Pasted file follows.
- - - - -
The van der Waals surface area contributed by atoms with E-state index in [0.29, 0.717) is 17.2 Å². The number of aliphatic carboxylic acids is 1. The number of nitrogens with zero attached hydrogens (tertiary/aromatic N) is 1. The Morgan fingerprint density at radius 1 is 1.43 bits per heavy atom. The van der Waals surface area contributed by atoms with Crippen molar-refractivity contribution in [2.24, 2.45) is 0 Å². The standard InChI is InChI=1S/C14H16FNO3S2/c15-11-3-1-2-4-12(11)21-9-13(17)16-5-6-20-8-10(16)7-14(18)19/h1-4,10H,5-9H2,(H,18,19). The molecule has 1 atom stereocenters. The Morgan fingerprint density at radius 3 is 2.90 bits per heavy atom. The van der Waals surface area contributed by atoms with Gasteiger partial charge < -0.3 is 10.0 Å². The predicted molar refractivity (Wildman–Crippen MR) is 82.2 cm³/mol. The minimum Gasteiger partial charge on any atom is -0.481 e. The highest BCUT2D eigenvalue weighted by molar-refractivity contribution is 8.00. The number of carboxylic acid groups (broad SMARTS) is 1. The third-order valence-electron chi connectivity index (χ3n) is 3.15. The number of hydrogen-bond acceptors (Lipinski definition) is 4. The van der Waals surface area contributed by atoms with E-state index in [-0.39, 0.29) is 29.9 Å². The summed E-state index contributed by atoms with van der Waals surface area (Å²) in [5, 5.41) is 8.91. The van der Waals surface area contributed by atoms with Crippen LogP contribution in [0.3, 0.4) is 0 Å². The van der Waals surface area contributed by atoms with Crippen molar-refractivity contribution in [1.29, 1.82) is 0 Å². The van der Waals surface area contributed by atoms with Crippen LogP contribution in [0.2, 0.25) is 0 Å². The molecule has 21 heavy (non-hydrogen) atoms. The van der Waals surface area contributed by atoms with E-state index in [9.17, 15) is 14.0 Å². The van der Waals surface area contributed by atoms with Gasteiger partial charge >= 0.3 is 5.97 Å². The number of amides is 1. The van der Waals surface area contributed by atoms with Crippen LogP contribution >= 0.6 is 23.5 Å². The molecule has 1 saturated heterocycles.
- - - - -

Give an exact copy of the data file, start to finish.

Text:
The van der Waals surface area contributed by atoms with E-state index in [0.29, 0.717) is 17.2 Å². The number of aliphatic carboxylic acids is 1. The number of nitrogens with zero attached hydrogens (tertiary/aromatic N) is 1. The Morgan fingerprint density at radius 1 is 1.43 bits per heavy atom. The van der Waals surface area contributed by atoms with Crippen molar-refractivity contribution in [2.24, 2.45) is 0 Å². The standard InChI is InChI=1S/C14H16FNO3S2/c15-11-3-1-2-4-12(11)21-9-13(17)16-5-6-20-8-10(16)7-14(18)19/h1-4,10H,5-9H2,(H,18,19). The molecule has 1 atom stereocenters. The Morgan fingerprint density at radius 3 is 2.90 bits per heavy atom. The van der Waals surface area contributed by atoms with Gasteiger partial charge < -0.3 is 10.0 Å². The predicted molar refractivity (Wildman–Crippen MR) is 82.2 cm³/mol. The minimum Gasteiger partial charge on any atom is -0.481 e. The highest BCUT2D eigenvalue weighted by molar-refractivity contribution is 8.00. The number of carboxylic acid groups (broad SMARTS) is 1. The third-order valence-electron chi connectivity index (χ3n) is 3.15. The number of hydrogen-bond acceptors (Lipinski definition) is 4. The van der Waals surface area contributed by atoms with E-state index in [-0.39, 0.29) is 29.9 Å². The summed E-state index contributed by atoms with van der Waals surface area (Å²) in [5, 5.41) is 8.91. The van der Waals surface area contributed by atoms with Crippen LogP contribution in [0.3, 0.4) is 0 Å². The van der Waals surface area contributed by atoms with Crippen molar-refractivity contribution in [1.29, 1.82) is 0 Å². The van der Waals surface area contributed by atoms with Crippen LogP contribution in [0.2, 0.25) is 0 Å². The molecule has 21 heavy (non-hydrogen) atoms. The van der Waals surface area contributed by atoms with E-state index in [9.17, 15) is 14.0 Å². The van der Waals surface area contributed by atoms with Gasteiger partial charge >= 0.3 is 5.97 Å². The number of amides is 1. The van der Waals surface area contributed by atoms with Crippen LogP contribution >= 0.6 is 23.5 Å². The molecule has 1 saturated heterocycles.